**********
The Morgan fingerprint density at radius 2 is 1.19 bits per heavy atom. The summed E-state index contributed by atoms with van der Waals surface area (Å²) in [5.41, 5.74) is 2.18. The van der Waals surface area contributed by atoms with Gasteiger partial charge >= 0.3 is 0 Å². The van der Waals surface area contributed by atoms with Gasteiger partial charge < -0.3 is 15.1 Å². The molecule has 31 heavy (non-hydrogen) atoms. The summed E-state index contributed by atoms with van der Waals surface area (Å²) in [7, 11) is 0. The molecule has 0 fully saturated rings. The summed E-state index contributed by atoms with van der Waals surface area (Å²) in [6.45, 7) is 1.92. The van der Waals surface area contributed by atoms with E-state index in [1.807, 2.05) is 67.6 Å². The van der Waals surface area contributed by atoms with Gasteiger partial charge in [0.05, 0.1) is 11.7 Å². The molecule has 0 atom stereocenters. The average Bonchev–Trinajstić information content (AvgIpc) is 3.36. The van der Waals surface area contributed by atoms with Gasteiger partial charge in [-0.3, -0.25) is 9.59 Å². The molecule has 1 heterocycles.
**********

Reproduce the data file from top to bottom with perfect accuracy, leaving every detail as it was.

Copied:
The Morgan fingerprint density at radius 2 is 1.19 bits per heavy atom. The summed E-state index contributed by atoms with van der Waals surface area (Å²) in [5.41, 5.74) is 2.18. The van der Waals surface area contributed by atoms with Gasteiger partial charge >= 0.3 is 0 Å². The van der Waals surface area contributed by atoms with Gasteiger partial charge < -0.3 is 15.1 Å². The molecule has 31 heavy (non-hydrogen) atoms. The summed E-state index contributed by atoms with van der Waals surface area (Å²) in [7, 11) is 0. The molecule has 0 fully saturated rings. The summed E-state index contributed by atoms with van der Waals surface area (Å²) in [6.45, 7) is 1.92. The van der Waals surface area contributed by atoms with E-state index in [1.807, 2.05) is 67.6 Å². The van der Waals surface area contributed by atoms with Gasteiger partial charge in [0.05, 0.1) is 11.7 Å². The molecule has 0 atom stereocenters. The average Bonchev–Trinajstić information content (AvgIpc) is 3.36. The van der Waals surface area contributed by atoms with Gasteiger partial charge in [-0.3, -0.25) is 9.59 Å². The molecule has 1 heterocycles.